2002: The Year in Preview - Page 2
In the courts, 2002 should see the settlement of the Microsoft anti-trust case, and whether the company will be able to continue in its current form. Microsoft is preparing for new battles outside of the courtroom as well. Apparently taking the line that they have tamed the Novell animal, Microsoft appear to be turning their attention to perhaps the only serious threat to their domination of the OS market -- Linux. In a leaked document, Brian Valentine, Senior Vice President of the Microsoft Windows Division, encourages account managers to visit customers and find out if they are using, or considering using Linux. There is even talk of a Unix/Linux escalation team that can help sales staff with experience in ""winning against Unix and Linux"". All this seems a far cry from times gone by when Microsoft pretty much discounted Linux as a major OS.
Although many companies have entered 2002 in a much leaner configuration than before, there is still no slowdown in development on practically every front; from the desktop to the airwaves.
AMD started the year brightly with the announcement of their new Athlon XP processor 2000+. Naming the two most popular PC operating systems in the name of the chip is an unusual but smart move that will have consumers making an association between the two products. Who cares about 'Intel inside' when you can have a processor called XP in your system that's running XP? AMD look set to close the year on a high as well with the forecast introduction of their first 64-bit "hammer" processor in Q4.
From a consumer's perspective, 2002 should be a year of more attentiveness and competitiveness as businesses work ever harder to compete for your IT dollar. This means better deals on hardware and software, and services such as ISP accounts and cell plans with Web access. While we are on the subject of wireless, 2002 will likely see a further increase in the use of wireless access of all types, though whether the technology can shake the "insecure" tag only time will tell.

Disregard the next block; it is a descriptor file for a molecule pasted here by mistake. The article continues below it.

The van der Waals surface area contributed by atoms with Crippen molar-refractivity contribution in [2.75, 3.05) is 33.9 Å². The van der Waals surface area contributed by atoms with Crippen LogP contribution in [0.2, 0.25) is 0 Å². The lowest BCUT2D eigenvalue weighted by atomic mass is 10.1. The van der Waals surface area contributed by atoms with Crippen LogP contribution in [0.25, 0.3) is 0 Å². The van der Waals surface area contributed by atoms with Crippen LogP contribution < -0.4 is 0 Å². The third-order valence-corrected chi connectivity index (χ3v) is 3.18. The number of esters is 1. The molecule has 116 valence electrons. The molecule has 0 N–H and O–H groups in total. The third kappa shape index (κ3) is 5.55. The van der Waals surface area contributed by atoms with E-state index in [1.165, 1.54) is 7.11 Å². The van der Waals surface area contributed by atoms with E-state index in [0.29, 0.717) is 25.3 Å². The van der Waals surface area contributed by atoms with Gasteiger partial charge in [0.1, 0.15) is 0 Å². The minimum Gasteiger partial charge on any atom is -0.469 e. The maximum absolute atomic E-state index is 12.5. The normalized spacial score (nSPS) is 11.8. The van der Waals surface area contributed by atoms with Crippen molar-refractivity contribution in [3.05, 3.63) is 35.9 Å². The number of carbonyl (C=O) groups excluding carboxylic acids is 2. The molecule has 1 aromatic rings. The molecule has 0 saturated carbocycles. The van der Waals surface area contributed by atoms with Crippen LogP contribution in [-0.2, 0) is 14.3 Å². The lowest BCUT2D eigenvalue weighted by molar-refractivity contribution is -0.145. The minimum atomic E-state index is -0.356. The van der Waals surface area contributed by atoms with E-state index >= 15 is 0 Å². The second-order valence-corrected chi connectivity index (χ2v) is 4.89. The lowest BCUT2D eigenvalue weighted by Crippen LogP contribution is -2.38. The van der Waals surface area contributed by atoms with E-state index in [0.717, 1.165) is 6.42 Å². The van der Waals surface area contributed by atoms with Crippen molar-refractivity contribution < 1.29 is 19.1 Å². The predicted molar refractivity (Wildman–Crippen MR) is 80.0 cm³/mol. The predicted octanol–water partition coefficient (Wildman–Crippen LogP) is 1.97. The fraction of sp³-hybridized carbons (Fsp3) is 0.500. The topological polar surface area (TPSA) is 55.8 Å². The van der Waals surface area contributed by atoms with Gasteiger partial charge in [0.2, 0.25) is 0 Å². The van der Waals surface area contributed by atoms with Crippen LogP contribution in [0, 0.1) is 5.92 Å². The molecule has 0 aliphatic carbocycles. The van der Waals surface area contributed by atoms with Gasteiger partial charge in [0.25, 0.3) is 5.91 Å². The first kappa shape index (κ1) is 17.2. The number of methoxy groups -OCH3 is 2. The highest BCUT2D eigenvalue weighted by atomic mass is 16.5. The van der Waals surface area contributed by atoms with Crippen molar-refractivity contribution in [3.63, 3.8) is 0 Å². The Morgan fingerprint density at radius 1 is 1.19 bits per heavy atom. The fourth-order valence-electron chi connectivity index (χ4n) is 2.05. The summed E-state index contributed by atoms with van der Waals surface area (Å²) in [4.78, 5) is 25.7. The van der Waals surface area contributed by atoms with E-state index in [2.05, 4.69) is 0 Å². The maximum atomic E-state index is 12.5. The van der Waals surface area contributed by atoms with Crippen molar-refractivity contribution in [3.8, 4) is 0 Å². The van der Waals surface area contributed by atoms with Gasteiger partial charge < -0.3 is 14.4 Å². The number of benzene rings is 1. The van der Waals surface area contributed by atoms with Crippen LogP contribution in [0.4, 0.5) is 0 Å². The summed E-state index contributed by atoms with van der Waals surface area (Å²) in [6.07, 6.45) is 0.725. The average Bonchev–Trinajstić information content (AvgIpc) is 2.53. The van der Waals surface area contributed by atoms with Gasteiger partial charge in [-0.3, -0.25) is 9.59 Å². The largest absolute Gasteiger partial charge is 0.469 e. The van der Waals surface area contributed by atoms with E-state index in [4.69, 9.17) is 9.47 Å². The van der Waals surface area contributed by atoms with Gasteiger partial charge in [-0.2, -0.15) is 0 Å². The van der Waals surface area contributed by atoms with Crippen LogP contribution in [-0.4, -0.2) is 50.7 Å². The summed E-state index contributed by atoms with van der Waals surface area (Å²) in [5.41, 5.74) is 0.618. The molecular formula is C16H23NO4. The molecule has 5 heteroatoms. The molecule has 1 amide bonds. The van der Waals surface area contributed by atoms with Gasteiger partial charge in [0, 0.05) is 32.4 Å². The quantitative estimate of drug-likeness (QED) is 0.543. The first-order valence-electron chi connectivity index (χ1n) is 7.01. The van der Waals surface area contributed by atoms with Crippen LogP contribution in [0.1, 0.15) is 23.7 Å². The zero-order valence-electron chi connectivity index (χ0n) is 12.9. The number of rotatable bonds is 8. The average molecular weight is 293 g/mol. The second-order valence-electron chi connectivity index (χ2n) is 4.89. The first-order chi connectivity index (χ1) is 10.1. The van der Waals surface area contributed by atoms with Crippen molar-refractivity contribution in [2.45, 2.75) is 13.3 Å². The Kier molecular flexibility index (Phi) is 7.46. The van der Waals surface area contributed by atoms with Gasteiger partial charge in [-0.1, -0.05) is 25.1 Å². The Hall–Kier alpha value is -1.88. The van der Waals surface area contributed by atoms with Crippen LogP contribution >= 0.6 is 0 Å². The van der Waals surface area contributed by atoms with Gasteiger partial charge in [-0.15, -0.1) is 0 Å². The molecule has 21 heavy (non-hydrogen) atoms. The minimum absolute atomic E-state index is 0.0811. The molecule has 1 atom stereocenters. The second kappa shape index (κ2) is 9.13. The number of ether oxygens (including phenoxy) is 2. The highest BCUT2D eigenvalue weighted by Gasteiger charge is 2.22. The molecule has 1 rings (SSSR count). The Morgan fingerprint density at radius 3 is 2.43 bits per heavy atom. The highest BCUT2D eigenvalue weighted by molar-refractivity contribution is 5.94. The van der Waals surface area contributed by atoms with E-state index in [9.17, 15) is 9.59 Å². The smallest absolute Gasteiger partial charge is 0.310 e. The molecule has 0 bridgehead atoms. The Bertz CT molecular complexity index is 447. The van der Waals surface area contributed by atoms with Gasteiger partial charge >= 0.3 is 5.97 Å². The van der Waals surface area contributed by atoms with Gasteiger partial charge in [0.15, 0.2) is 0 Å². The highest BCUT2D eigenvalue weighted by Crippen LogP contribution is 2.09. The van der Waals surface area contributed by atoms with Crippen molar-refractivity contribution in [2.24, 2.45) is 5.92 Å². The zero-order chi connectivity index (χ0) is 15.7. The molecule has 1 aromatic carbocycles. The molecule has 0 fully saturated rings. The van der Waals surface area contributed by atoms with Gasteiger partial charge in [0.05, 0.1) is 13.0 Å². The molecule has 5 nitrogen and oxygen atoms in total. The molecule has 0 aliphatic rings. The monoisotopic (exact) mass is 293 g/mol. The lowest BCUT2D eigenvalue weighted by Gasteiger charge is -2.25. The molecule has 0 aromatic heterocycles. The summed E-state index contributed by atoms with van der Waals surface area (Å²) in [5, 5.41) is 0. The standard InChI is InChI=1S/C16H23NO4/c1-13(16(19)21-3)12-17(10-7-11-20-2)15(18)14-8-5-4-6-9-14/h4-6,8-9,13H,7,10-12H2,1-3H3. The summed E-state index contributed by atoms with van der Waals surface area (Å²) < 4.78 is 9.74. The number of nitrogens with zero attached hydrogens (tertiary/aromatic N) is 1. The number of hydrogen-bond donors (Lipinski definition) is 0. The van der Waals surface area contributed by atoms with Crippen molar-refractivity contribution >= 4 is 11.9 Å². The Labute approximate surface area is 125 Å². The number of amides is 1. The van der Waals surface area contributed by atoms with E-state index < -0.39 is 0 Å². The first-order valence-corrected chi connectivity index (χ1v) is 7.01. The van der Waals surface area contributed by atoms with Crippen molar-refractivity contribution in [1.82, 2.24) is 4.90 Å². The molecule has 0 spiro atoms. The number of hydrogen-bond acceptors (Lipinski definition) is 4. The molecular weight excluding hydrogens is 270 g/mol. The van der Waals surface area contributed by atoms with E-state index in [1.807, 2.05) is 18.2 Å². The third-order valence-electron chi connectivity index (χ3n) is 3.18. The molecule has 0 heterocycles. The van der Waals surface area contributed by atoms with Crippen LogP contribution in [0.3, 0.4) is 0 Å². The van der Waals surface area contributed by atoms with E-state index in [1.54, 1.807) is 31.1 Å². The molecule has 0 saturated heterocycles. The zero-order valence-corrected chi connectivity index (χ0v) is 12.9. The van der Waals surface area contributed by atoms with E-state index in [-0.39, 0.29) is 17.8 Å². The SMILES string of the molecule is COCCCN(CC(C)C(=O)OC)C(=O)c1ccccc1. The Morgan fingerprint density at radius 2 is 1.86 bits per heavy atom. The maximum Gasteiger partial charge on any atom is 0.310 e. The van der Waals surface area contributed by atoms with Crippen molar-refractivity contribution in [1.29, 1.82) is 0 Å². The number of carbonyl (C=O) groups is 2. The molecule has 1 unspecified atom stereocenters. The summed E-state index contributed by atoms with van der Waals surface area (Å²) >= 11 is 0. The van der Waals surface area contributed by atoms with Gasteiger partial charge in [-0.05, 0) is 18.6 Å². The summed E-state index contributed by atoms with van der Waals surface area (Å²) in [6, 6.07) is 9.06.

2002 will also see the return of Napster, though whether they will be able to muscle in to the paid-for music download market will remain to be seen. Other sites like PressPlay are now up and running in this sector, and whether there are enough people willing to pay for music downloads is still not clear. For those using this type of service, the method of choice for transporting the music will move away from the conventional memory based MP3 players and toward hard disk based devices like the Apple iPod and the Archos Jukebox. Apple recently announced that they had sold 125,000 of their natty little music players, and that's before a version for Windows platforms is available.
Whatever 2002 holds, I'm sure I join with everyone in hoping that it will be a more peaceful and prosperous year than 2001.
Drew Bird (MCT, MCNI) is a freelance instructor and technical writer. He has been working in the IT industry for over 12 years and currently lives in Kelowna, BC., Canada..